BC’s casino money launderers may have moved east to Ontario


ontario-casino-suspicious-transactions-money-launderingBritish Columbia’s crackdown on casino money laundering may have simply pushed the problem eastward, according to new data from Ontario casinos.

On Wednesday, Global News reported that the Ontario Provincial Police (OPP) had recorded 2,266 suspicious transaction investigations at local casinos in 2018, around 140% more than the 945 investigations conducted at casinos in 2017. Data through the first seven months of 2019 show 1,327 such investigations, on pace to match or beat 2018’s total.

Chief Supt. Bill Price, who heads up the OPP’s casino investigations unit, said the rise in number of investigations is partly a reflection of the OPP taking a greater interest in potential casino money laundering. But he acknowledged that money launderers may have transferred their activity to Ontario after BC imposed tighter restrictions on its casino sector in January 2018.

BC’s new rules followed a seemingly endless flood of reports of truly sketchy oversight at major casinos, most notably at the River Rock Casino Resort in Vancouver. That casino’s day-to-day operations are overseen by Great Canadian Gaming Corp (GCG), which also provides management for casinos in Ontario.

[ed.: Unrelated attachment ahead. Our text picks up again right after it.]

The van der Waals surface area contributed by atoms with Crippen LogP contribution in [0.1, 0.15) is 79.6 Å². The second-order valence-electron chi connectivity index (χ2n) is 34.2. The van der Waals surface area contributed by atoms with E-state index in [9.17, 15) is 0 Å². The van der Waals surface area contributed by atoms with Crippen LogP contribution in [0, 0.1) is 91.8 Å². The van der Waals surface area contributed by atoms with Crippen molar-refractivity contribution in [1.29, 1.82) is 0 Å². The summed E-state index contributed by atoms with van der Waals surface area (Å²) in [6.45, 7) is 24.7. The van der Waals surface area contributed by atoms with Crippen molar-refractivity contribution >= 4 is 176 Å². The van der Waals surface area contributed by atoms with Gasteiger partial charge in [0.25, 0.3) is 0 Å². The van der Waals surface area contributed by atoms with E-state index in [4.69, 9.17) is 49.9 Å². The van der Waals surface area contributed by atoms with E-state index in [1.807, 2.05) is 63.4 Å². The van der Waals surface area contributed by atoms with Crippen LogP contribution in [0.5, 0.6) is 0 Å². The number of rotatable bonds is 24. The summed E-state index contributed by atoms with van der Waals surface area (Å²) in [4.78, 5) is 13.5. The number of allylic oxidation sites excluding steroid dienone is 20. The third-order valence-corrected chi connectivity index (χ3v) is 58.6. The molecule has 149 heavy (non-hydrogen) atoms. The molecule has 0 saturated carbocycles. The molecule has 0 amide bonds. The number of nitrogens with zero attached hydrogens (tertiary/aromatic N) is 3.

One of those GCG-managed Ontario operations is Casino Woodbine, which added its first live table games in September 2018. The OPP’s Price said Woodbine’s addition of table games had changed “the dynamics” of the situation, allowing for “larger transactions that automatically occur that should generate suspicious transaction reports.”

Woodbine filed eight such reports in 2017, rising to 58 in 2018 and hitting 76 in just the first seven months of 2019. GCG issued a statement saying its obligation was “to adhere to all mandated rules and regulations, and even exceed those requirements to ensure a robust [anti-money laundering] regime is followed.”

The Cullen Commission, British Columbia’s inquiry into the scope of its casino money laundering problem, is scheduled to get its first phase underway on February 24, although the main hearings won’t come until September.

The Commission’s final report isn’t expected until May 2021, and while it lacks the authority to determine liability – even in the most egregious shortcomings in governmental oversight – it will issue recommendations on how to manage the problem going forward. (A truly independent gambling regulator will be a start.)